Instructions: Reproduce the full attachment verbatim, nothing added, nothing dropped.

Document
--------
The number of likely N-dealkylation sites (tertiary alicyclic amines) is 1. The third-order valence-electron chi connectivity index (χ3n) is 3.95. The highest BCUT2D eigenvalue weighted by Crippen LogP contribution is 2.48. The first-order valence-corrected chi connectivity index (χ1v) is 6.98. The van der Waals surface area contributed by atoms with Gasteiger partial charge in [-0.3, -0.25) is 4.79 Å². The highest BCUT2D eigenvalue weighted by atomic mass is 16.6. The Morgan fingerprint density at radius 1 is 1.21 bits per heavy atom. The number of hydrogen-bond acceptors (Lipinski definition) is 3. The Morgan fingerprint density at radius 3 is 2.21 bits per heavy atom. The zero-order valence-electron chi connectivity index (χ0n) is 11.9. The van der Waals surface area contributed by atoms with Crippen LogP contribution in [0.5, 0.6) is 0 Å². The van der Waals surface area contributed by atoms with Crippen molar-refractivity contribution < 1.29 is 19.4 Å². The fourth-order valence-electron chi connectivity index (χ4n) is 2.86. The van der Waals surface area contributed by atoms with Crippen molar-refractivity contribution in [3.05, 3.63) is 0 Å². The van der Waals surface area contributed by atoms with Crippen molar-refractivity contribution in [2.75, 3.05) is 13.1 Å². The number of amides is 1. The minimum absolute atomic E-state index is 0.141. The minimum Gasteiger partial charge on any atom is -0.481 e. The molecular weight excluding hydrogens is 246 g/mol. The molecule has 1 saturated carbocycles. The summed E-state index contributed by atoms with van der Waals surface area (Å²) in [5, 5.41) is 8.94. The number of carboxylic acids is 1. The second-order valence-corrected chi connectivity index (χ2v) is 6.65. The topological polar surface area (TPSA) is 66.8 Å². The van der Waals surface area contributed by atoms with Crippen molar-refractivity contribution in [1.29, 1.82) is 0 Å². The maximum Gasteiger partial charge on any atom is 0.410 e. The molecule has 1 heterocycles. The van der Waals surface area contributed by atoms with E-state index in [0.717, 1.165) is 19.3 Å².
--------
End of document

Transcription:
The number of likely N-dealkylation sites (tertiary alicyclic amines) is 1. The third-order valence-electron chi connectivity index (χ3n) is 3.95. The highest BCUT2D eigenvalue weighted by Crippen LogP contribution is 2.48. The first-order valence-corrected chi connectivity index (χ1v) is 6.98. The van der Waals surface area contributed by atoms with Gasteiger partial charge in [-0.3, -0.25) is 4.79 Å². The highest BCUT2D eigenvalue weighted by atomic mass is 16.6. The Morgan fingerprint density at radius 1 is 1.21 bits per heavy atom. The number of hydrogen-bond acceptors (Lipinski definition) is 3. The Morgan fingerprint density at radius 3 is 2.21 bits per heavy atom. The zero-order valence-electron chi connectivity index (χ0n) is 11.9. The van der Waals surface area contributed by atoms with Crippen LogP contribution in [0.5, 0.6) is 0 Å². The van der Waals surface area contributed by atoms with Crippen molar-refractivity contribution < 1.29 is 19.4 Å². The fourth-order valence-electron chi connectivity index (χ4n) is 2.86. The van der Waals surface area contributed by atoms with Crippen molar-refractivity contribution in [3.05, 3.63) is 0 Å². The van der Waals surface area contributed by atoms with Crippen molar-refractivity contribution in [2.75, 3.05) is 13.1 Å². The number of amides is 1. The minimum absolute atomic E-state index is 0.141. The minimum Gasteiger partial charge on any atom is -0.481 e. The molecular weight excluding hydrogens is 246 g/mol. The molecule has 1 saturated carbocycles. The summed E-state index contributed by atoms with van der Waals surface area (Å²) in [5, 5.41) is 8.94. The number of carboxylic acids is 1. The second-order valence-corrected chi connectivity index (χ2v) is 6.65. The topological polar surface area (TPSA) is 66.8 Å². The van der Waals surface area contributed by atoms with Crippen molar-refractivity contribution in [1.29, 1.82) is 0 Å². The maximum Gasteiger partial charge on any atom is 0.410 e. The molecule has 1 heterocycles. The van der Waals surface area contributed by atoms with E-state index in [0.717, 1.165) is 19.3 Å².